Paraglider Control: Catching Thermals With Both Hands


So because I’m trying to feel the lift I’m using very little brake. Just a touch on either side. Just enough to feel the glider, what it’s doing. I’m inclined, all the way. That’s quite good and if I turn to the right I can feel that it’s soft that side. Alright, so I’m not going to go that way. Put it back this way. And keep flying sometimes the lift is just a line, it isn’t actually a thermal, it’s just microlift, so, I’m just, just working. Now, what I’m doing with the brakes here is I’m keeping some tension on all the time so when it goes slack, I’m coming down on the brakes a bit, but not too much, you’re not holding it down like this and stalling the wing. It’s just a bit of reaction. What you’re trying to do is you’re trying to stop the glider diving ahead of you. Okay, best way to do it turn If you’re just putting the brake you see it lifts on the brake hand side and makes the corner actually slower, so I’m going round, with my weight shift away from the turn. And a better way to setup that whole turn cycle, first, hands up, then weight shift and then turn and see how quick the turn is now, ok. Ok, not a lot out here. A little bit of pressure there, so I’m pulling to the right, that’s a nice thermal, my left side is slack, right side’s got a bit of lift ok, pull, turning well, there’s the pressure so I’m tightening up on the thermal. And now I’m leaning out, pressure is not so strong, there it is again it’s kicking me so I’m leaning into the thermal, keeping my weight on the inside and there’s the pressure, that’s where I tighten up everytime I feel more pressure, I’m tightening up on the brake. Good, my inside brake does the turn. And I use my outside brake just to widen the turn occasionally and to make sure the outside tip doesn’t collapse. There’s a bit of a core so I’m pulling on the brake, I’m leaning into the thermal, I’m letting the glider come right And now, when the outside…….and round we go. And I’ve built up a little tension with the outside wing. So, if I need to whip it around, release the outside, get a 90 degree quick turn. And then get back into the core.

18 thoughts on “Paraglider Control: Catching Thermals With Both Hands

  1. Great Video as always or though i found it hard to hear what you was saying in this video but thumbs up from me 

  2. great video, thanks a lot for your work!! but it's difficult to hear/understand you. especially for non-native english people… FlyBubble worths sub-titles!!

  3. These videos are getting better and better as you get onto the more advanced topics, can't wait for the next one!

  4. Very interesting video, and pleased to see I'm getting my turns right. 🙂 Greg, if it helps, I have a suggestion which might improve the audio if you are using a GoPro. Go to DealExtreme (website) and look for the case with side opening.  It's very cheap, and having the side opening will allow you to plug in an external mike (and also external power, if you find the battery doesn't last long enough). There is an increase in wind noise with the extra gap – but I have an excellent tip for that too!  Hope this helps: http://youtu.be/7ZgtvRmTszI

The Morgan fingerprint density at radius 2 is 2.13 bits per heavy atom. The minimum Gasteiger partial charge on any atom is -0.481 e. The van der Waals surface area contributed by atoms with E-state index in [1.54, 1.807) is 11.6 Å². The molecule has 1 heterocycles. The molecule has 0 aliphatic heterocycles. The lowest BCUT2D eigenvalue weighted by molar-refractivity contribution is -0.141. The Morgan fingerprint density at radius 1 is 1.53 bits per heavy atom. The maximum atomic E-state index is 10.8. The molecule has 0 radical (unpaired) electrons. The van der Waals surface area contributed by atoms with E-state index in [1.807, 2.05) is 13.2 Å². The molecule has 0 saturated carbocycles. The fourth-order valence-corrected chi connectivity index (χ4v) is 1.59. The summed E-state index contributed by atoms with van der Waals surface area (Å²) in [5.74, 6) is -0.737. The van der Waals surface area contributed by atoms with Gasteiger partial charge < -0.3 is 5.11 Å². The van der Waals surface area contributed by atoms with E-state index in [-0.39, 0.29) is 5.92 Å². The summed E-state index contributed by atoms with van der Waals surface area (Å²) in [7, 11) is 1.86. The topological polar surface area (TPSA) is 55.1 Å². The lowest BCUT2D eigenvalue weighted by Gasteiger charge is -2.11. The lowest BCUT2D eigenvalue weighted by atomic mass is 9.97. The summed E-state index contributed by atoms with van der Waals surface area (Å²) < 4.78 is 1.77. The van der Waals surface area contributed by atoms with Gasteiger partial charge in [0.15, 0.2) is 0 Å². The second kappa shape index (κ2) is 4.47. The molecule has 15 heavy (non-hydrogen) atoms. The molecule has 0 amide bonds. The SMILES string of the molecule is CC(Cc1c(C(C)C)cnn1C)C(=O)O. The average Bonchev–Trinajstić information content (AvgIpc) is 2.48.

5. Definitely learned how to react to some feels the glider has been sending my way that I didn't know how to respond to.

    Thanks!

  6. Maybe point out to watch grabbing the risers for balance or steadiness though, that's a nasty little habit to have. I grew accustomed to doing that early in my career, and it took a long time to grow out of. There are a couple problems with it IMO. 1) is that in rough air, you certainly cannot fly that way, so why practice a way that will not serve you when things really turn on and get hectic? I would suggest to practice the way you will need to fly under stressful conditions, so that you are most familiar with that technique and don't have a habit of wanting to revert back to your "comfort zone or home base" which simply doesn't work when you need to constantly give your glider large and active inputs in strong conditions. And 2) when your hands are on the risers, I find that your reaction time to feeling, reacting to, and catching collapses is considerably less sensitive and consequently considerably slower to react, and also slower because you have been at "rest" in a static position, rather than moving constantly and tracking the constant change of pressure of the canopy in active thermic air, making you significantly more prone to getting more frequent and also larger collapses because you simply are not feeling the glider. And 3) you tend to not ride with enough feel or pressure on the brakes (which is partially associated with #2) to keep the glider from biting and frontalling. I'm certainly not knocking your video Greg as I find them to be a great asset to the community, but as you are putting them out, might as well be careful with the details and instill the best habits early on in people's career's as I know you intend to do. I was quite uncomfortable in my first few years without a hand touching the riser for balance and steadiness, but ultimately, once I weaned off that habit, which was like a security blanket, it opened the door for far better communication from my glider and for me to become a far better thermal pilot and now had numerous 300k XC flights, including a 384k, and flown in lots and lots of comps, and never once noticed a top level pilot holding their risers, but I have taught and noticed many students doing it, and seen the problems that it can lead to including too often collapses for the reasons I mentioned above. I'm sure that was just particularly smooth day when it absolutely mattered not, but I'm just pointing out that it is not a scalable habit to larger air or top level flying and probably should not be advocated purposefully. Keep up the great videos!

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